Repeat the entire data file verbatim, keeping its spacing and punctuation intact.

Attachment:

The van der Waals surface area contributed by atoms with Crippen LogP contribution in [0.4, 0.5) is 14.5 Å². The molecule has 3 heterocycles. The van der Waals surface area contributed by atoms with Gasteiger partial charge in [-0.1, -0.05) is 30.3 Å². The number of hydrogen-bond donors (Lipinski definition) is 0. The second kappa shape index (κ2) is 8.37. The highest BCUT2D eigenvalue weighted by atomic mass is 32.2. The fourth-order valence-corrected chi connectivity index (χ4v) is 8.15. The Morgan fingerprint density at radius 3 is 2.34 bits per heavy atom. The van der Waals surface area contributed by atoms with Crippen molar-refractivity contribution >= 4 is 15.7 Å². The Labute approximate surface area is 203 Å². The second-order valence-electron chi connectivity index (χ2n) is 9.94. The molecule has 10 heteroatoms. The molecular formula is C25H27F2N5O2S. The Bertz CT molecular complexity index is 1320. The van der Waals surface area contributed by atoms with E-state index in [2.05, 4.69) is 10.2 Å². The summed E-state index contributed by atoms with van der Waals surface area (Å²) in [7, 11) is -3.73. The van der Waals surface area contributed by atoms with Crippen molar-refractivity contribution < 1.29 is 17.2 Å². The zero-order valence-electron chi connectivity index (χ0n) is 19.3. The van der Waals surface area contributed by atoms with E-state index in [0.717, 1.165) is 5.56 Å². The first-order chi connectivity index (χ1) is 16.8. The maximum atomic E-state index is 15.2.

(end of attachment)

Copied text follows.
The van der Waals surface area contributed by atoms with Crippen LogP contribution in [0.4, 0.5) is 14.5 Å². The molecule has 3 heterocycles. The van der Waals surface area contributed by atoms with Gasteiger partial charge in [-0.1, -0.05) is 30.3 Å². The number of hydrogen-bond donors (Lipinski definition) is 0. The second kappa shape index (κ2) is 8.37. The highest BCUT2D eigenvalue weighted by atomic mass is 32.2. The fourth-order valence-corrected chi connectivity index (χ4v) is 8.15. The Morgan fingerprint density at radius 3 is 2.34 bits per heavy atom. The van der Waals surface area contributed by atoms with Crippen molar-refractivity contribution >= 4 is 15.7 Å². The Labute approximate surface area is 203 Å². The second-order valence-electron chi connectivity index (χ2n) is 9.94. The molecule has 10 heteroatoms. The molecular formula is C25H27F2N5O2S. The Bertz CT molecular complexity index is 1320. The van der Waals surface area contributed by atoms with E-state index in [2.05, 4.69) is 10.2 Å². The summed E-state index contributed by atoms with van der Waals surface area (Å²) in [7, 11) is -3.73. The van der Waals surface area contributed by atoms with Crippen molar-refractivity contribution < 1.29 is 17.2 Å². The zero-order valence-electron chi connectivity index (χ0n) is 19.3. The van der Waals surface area contributed by atoms with E-state index in [0.717, 1.165) is 5.56 Å². The first-order chi connectivity index (χ1) is 16.8. The maximum atomic E-state index is 15.2.